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How to Choose a Therapist

There are few tasks more important and yet more bewildering than selecting a therapist. There are so many diverse terms, titles, labels and orientations in the world of professional counselors and therapists, it can be difficult for the layperson to navigate the maze. In addition, choosing a therapist is a very personal matter. This is a person with whom we are going to have deep and intimate conversations. It is understandable that we want to choose the “right” person.

While there is no single set of criteria for selecting a therapist, here are some factors to consider:

  1. Some medical plans include mental health provisions. Often insurance providers or managed care organizations have a panel of providers, with several options of professionals in local area. Some people do not like to use insurance for privacy reasons, but the advantage is clearly one of reduced costs.

  2. Secure a recommendation from a trusted friend, clergyperson, school personnel or physician. A recommendation from a satisfied customer is a good thing. Be cautious, however. What worked for your best friend may not be the best match of a therapist for you.

  3. Choose a therapist who is licensed by the state and/or certified by a professional organization. Such credentials mean that this therapist meets the minimum requirements of the profession. The state’s regulatory agency or various professional organizations offer web sites that verify a therapist’s credentials and record any “clouds” on the therapist’s record.

  4. If you have a particular area of concern, i.e. alcoholic abuse, marital difficulties, career issues or serious mental illness, select a therapist based on their stated areas of expertise. It is helpful to work with a therapist who knows something about your particular problem. However, if you are not clear about your area of concern or think your issue is complicated, choose a skilled therapist who is a generalist, who can walk with you through your issues and if necessary refer you to an appropriate specialist.

  5. The most skilled therapists are those who have been in the field for many years. Therapy is an art as much as it is a science. Academic credentials do not always translate to therapeutic skill. If faced with a choice, choose the most experienced therapist, rather than the one with the most academic degrees.

  6. Some people prefer to choose a therapist who is “like them,” similar in terms of age, gender, race, religion and socio-economic bracket. Or if you are coming to therapy as a couple or family, you might choose a therapist like the most reluctant member of the family. Such similarities help you (or your spouse or child) to feel understood by your therapist and to feel that your therapist is someone you can “relate to.” However, choosing a therapist from a different social location can also be very beneficial, often providing you with a perspective your problems that you had not previously considered.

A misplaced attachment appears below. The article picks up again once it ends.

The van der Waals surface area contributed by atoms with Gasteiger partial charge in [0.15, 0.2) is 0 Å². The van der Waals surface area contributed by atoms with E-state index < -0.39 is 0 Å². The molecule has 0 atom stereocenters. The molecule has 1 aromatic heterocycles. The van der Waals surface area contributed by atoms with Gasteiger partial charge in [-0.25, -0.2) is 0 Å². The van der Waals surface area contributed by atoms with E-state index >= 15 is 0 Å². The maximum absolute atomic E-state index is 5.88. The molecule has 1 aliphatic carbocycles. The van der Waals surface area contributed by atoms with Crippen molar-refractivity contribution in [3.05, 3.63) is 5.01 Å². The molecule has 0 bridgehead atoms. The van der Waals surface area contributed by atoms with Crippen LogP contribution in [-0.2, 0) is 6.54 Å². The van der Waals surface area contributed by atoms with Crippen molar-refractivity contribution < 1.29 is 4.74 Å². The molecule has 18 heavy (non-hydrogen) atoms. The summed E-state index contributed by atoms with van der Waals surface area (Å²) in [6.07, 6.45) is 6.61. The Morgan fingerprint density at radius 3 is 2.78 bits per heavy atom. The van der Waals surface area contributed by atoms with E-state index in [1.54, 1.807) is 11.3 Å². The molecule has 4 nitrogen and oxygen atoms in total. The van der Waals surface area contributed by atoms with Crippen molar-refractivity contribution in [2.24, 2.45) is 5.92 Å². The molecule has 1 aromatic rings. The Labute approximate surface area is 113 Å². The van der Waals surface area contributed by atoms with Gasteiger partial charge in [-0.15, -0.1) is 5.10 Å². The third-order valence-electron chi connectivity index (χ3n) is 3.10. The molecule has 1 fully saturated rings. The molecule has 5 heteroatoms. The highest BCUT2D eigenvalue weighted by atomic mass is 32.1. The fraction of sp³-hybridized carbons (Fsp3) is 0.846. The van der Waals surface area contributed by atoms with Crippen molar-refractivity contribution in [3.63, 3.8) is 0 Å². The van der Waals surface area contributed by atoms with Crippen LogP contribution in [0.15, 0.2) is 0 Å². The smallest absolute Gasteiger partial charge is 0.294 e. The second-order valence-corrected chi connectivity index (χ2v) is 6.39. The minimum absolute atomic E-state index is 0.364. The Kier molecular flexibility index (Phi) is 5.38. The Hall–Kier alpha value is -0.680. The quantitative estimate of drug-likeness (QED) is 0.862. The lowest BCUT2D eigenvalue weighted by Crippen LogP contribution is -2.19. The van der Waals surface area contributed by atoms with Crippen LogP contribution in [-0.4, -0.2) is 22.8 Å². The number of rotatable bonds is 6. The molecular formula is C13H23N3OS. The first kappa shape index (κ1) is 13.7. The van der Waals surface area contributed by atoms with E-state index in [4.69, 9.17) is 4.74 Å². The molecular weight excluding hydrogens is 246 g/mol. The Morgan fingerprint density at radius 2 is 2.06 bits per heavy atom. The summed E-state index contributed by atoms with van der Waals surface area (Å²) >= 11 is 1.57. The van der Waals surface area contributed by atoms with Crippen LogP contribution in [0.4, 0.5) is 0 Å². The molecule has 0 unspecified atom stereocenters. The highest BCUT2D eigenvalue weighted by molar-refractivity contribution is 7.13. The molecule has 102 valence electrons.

7. Most therapists recognize these days that psychotherapy is never completely value free, as much as reputable therapists might try to keep it value free. Some people want a therapist who shares similar values as they do, particularly around some of the hot button issues, like religion, abortion and politics. Do not try to find a therapist who passes your litmus tests. Rather expect your therapist to acknowledge openly his or her values, respect your values and be open to working together toward agreed upon goals.

  8. Be aware of therapists who are overly self-promoting, charismatic or who make glowing promises of success. Such therapists are often so absorbed with their own needs that they will not fully pay attention to your needs.

  9. Some therapists are open to an initial “no obligation, get acquainted” meeting. Some will even provide such a session without charge. Most therapists are not offended if you want to choose a therapist other than her or him or want to think about it a while. Ask for a free introductory meeting.

You are never locked into therapy or a particular therapist. You can change your mind, drop out or choose another therapist. On the other hand, give it a fair trial period, say six weeks, before you evaluate the success or failure of your therapy, and above all else, communicate with your therapist regularly about how things are going in therapy, whether your goals are being met, and how your therapist can be more effective and helpful to you. Most therapists want nothing more than to truly, professionally and compassionately help you find a richer and fuller life.

R. Scott Sullender, Ph.D. Licensed Psychologist PSY 8931

Updated January 2017

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